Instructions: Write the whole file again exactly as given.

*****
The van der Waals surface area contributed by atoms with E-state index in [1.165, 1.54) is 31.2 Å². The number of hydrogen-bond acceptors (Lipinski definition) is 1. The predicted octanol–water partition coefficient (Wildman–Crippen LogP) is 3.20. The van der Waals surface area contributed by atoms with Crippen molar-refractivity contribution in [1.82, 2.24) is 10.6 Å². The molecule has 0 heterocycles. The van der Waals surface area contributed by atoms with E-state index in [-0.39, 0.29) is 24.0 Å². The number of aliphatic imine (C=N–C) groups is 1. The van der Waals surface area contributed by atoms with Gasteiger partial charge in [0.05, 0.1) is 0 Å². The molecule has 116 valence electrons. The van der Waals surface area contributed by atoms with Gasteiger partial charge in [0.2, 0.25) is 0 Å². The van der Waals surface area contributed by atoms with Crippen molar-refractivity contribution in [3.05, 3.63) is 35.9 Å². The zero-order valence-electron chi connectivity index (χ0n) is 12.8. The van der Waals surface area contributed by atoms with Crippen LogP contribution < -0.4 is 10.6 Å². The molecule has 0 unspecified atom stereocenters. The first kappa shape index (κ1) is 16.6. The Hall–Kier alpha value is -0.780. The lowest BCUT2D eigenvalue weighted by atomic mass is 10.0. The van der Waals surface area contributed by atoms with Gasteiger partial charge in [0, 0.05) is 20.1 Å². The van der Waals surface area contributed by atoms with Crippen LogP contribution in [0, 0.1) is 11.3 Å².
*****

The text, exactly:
The van der Waals surface area contributed by atoms with E-state index in [1.165, 1.54) is 31.2 Å². The number of hydrogen-bond acceptors (Lipinski definition) is 1. The predicted octanol–water partition coefficient (Wildman–Crippen LogP) is 3.20. The van der Waals surface area contributed by atoms with Crippen molar-refractivity contribution in [1.82, 2.24) is 10.6 Å². The molecule has 0 heterocycles. The van der Waals surface area contributed by atoms with E-state index in [-0.39, 0.29) is 24.0 Å². The number of aliphatic imine (C=N–C) groups is 1. The van der Waals surface area contributed by atoms with Gasteiger partial charge in [0.05, 0.1) is 0 Å². The molecule has 116 valence electrons. The van der Waals surface area contributed by atoms with Gasteiger partial charge in [0.2, 0.25) is 0 Å². The van der Waals surface area contributed by atoms with Crippen molar-refractivity contribution in [3.05, 3.63) is 35.9 Å². The zero-order valence-electron chi connectivity index (χ0n) is 12.8. The van der Waals surface area contributed by atoms with Crippen LogP contribution < -0.4 is 10.6 Å². The molecule has 0 unspecified atom stereocenters. The first kappa shape index (κ1) is 16.6. The Hall–Kier alpha value is -0.780. The lowest BCUT2D eigenvalue weighted by atomic mass is 10.0. The van der Waals surface area contributed by atoms with Gasteiger partial charge in [0, 0.05) is 20.1 Å². The van der Waals surface area contributed by atoms with Crippen LogP contribution in [0, 0.1) is 11.3 Å².